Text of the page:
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She Floats Through the Air
by Sarah C.P. Williams
For Amy Wagers, the adrenaline rush of getting a paper accepted for publication is nothing compared to what comes next: a 10,000-foot fall from an airplane. Wagers, an HHMI early career scientist at Harvard Medical School, has a tradition of skydiving with the first author of each of her lab's major research articles. For most who agree to join her, plummeting through the sky is a once in a lifetime experience.
Wagers, however, is no stranger to soaring through midair. She took up the flying trapeze when she was a postdoc at Stanford University.
She wanted a hobby to take her mind off science after a particularly grueling week of lab work, and a friend mentioned the San Francisco School of Circus Arts. “I thought that sounded pretty fun,” says Wagers. “I went to a trapeze class and absolutely loved it.” She became a regular at the school.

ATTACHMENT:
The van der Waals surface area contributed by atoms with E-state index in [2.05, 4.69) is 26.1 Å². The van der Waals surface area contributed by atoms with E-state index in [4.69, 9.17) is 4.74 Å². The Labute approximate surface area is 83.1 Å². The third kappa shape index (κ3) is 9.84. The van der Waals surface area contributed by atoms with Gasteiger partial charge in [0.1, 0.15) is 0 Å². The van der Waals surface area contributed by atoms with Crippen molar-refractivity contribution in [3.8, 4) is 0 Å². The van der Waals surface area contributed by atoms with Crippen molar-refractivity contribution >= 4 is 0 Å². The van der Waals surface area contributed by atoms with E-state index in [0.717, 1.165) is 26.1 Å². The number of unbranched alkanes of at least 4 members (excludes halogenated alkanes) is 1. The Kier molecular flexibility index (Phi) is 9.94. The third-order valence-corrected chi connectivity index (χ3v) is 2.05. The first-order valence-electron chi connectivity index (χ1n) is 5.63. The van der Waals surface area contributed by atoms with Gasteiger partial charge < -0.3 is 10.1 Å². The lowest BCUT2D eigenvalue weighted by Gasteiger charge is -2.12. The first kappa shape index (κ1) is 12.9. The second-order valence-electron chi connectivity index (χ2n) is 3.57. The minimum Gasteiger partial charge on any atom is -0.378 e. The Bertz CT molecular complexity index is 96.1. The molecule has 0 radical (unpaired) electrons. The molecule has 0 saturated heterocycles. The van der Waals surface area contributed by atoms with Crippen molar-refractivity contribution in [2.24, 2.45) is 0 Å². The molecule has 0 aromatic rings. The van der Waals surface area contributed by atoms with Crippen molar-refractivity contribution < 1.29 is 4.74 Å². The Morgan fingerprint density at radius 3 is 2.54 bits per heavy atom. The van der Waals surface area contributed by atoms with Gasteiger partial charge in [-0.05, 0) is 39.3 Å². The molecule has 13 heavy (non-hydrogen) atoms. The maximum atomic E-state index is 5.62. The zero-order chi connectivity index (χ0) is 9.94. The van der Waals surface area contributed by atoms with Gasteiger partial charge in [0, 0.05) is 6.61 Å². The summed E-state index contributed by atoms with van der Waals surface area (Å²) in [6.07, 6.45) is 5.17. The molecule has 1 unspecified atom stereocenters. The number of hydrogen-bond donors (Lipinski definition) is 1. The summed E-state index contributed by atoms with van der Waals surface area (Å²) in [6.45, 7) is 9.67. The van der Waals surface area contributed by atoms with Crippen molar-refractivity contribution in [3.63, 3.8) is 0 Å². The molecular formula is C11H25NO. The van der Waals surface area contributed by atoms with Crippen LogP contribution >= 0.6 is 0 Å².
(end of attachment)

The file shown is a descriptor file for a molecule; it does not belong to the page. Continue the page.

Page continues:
“It's really pretty thrilling,” she says. When it's her turn to jump, Wagers climbs to a 23-foot-high platform and reaches for the trapeze bar dangling in front of her. With her toes on the very edge of the platform, she can glimpse the net below.
“At that moment, standing up there, there's that rush of intimidation,” says Wagers. “Then when you actually jump, it's very focusing. You have to listen and you have to not hesitate. It's all about timing.”
When Wagers landed a faculty spot at Harvard Medical School studying stem cells and aging, she thought her days of flying trapeze were over. She discovered, however, that the Trapeze School of New York has a branch in Reading, Massachusetts, just a half-hour drive from Harvard. Located above the food court of a massive Jordan's Furniture store, it has a different feel from the circus school in San Francisco.
Illustration: Peter Arkle